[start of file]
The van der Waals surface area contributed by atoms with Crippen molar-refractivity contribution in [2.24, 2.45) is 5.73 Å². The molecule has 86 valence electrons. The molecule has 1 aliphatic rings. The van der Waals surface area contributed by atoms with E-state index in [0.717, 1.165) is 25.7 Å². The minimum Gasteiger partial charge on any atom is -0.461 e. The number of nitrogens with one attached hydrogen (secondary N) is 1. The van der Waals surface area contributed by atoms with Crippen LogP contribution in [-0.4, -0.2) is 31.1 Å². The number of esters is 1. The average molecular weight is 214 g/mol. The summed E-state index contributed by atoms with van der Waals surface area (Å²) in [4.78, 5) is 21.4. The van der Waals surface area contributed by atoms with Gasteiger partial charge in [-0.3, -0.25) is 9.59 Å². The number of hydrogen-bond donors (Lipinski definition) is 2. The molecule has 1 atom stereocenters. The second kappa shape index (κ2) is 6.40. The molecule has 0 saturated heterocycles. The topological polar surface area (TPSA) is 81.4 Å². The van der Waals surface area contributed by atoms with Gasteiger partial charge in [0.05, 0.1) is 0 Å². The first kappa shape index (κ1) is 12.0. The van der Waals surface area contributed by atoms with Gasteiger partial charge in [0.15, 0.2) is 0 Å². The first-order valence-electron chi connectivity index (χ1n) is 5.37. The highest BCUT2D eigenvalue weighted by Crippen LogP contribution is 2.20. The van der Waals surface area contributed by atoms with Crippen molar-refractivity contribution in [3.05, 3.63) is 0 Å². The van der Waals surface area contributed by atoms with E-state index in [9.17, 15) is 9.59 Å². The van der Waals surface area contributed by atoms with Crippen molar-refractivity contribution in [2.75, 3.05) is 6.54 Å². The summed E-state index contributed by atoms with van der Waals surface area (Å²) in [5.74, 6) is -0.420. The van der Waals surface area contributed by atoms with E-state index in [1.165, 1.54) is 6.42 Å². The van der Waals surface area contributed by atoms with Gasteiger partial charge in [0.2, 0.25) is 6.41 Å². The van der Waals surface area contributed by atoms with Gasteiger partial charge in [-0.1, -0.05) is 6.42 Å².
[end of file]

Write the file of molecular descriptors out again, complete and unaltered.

The van der Waals surface area contributed by atoms with Crippen molar-refractivity contribution in [2.24, 2.45) is 5.73 Å². The molecule has 86 valence electrons. The molecule has 1 aliphatic rings. The van der Waals surface area contributed by atoms with E-state index in [0.717, 1.165) is 25.7 Å². The minimum Gasteiger partial charge on any atom is -0.461 e. The number of nitrogens with one attached hydrogen (secondary N) is 1. The van der Waals surface area contributed by atoms with Crippen LogP contribution in [-0.4, -0.2) is 31.1 Å². The number of esters is 1. The average molecular weight is 214 g/mol. The summed E-state index contributed by atoms with van der Waals surface area (Å²) in [4.78, 5) is 21.4. The van der Waals surface area contributed by atoms with Gasteiger partial charge in [-0.3, -0.25) is 9.59 Å². The number of hydrogen-bond donors (Lipinski definition) is 2. The molecule has 1 atom stereocenters. The second kappa shape index (κ2) is 6.40. The molecule has 0 saturated heterocycles. The topological polar surface area (TPSA) is 81.4 Å². The van der Waals surface area contributed by atoms with Gasteiger partial charge in [0.05, 0.1) is 0 Å². The first kappa shape index (κ1) is 12.0. The van der Waals surface area contributed by atoms with Gasteiger partial charge in [0.15, 0.2) is 0 Å². The first-order valence-electron chi connectivity index (χ1n) is 5.37. The highest BCUT2D eigenvalue weighted by Crippen LogP contribution is 2.20. The van der Waals surface area contributed by atoms with Crippen molar-refractivity contribution in [3.05, 3.63) is 0 Å². The van der Waals surface area contributed by atoms with E-state index in [9.17, 15) is 9.59 Å². The van der Waals surface area contributed by atoms with Crippen molar-refractivity contribution in [2.75, 3.05) is 6.54 Å². The summed E-state index contributed by atoms with van der Waals surface area (Å²) in [5.74, 6) is -0.420. The van der Waals surface area contributed by atoms with E-state index in [1.165, 1.54) is 6.42 Å². The van der Waals surface area contributed by atoms with Gasteiger partial charge in [0.2, 0.25) is 6.41 Å². The van der Waals surface area contributed by atoms with Gasteiger partial charge in [-0.1, -0.05) is 6.42 Å².